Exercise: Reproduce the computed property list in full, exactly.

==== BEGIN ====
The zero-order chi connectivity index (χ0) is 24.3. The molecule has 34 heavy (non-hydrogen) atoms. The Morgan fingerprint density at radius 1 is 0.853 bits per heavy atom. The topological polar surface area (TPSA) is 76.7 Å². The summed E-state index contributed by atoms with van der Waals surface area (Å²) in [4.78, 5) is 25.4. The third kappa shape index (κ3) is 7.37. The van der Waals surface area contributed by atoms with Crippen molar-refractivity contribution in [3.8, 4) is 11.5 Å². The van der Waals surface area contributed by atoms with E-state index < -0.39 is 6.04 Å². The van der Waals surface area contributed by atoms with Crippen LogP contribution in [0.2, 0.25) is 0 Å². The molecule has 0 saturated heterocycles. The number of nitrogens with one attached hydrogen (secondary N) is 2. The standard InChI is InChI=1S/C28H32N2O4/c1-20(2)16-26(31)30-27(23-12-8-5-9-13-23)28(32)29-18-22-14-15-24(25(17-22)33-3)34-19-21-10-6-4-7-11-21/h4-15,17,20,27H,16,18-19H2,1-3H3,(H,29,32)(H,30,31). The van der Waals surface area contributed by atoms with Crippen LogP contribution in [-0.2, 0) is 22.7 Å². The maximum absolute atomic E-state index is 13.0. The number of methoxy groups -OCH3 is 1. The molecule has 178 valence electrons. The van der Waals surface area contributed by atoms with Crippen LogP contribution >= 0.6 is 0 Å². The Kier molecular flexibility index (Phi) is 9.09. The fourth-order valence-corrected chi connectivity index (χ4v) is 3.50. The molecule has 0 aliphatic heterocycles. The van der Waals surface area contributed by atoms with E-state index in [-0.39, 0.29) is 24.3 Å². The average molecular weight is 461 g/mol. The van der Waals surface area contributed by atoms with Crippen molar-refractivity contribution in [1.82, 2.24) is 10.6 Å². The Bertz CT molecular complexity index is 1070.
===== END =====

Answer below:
The zero-order chi connectivity index (χ0) is 24.3. The molecule has 34 heavy (non-hydrogen) atoms. The Morgan fingerprint density at radius 1 is 0.853 bits per heavy atom. The topological polar surface area (TPSA) is 76.7 Å². The summed E-state index contributed by atoms with van der Waals surface area (Å²) in [4.78, 5) is 25.4. The third kappa shape index (κ3) is 7.37. The van der Waals surface area contributed by atoms with Crippen molar-refractivity contribution in [3.8, 4) is 11.5 Å². The van der Waals surface area contributed by atoms with E-state index < -0.39 is 6.04 Å². The van der Waals surface area contributed by atoms with Crippen LogP contribution in [0.2, 0.25) is 0 Å². The molecule has 0 saturated heterocycles. The number of nitrogens with one attached hydrogen (secondary N) is 2. The standard InChI is InChI=1S/C28H32N2O4/c1-20(2)16-26(31)30-27(23-12-8-5-9-13-23)28(32)29-18-22-14-15-24(25(17-22)33-3)34-19-21-10-6-4-7-11-21/h4-15,17,20,27H,16,18-19H2,1-3H3,(H,29,32)(H,30,31). The van der Waals surface area contributed by atoms with Crippen LogP contribution in [-0.2, 0) is 22.7 Å². The maximum absolute atomic E-state index is 13.0. The number of methoxy groups -OCH3 is 1. The molecule has 178 valence electrons. The van der Waals surface area contributed by atoms with Crippen LogP contribution >= 0.6 is 0 Å². The Kier molecular flexibility index (Phi) is 9.09. The fourth-order valence-corrected chi connectivity index (χ4v) is 3.50. The molecule has 0 aliphatic heterocycles. The van der Waals surface area contributed by atoms with E-state index in [-0.39, 0.29) is 24.3 Å². The average molecular weight is 461 g/mol. The van der Waals surface area contributed by atoms with Crippen molar-refractivity contribution in [1.82, 2.24) is 10.6 Å². The Bertz CT molecular complexity index is 1070.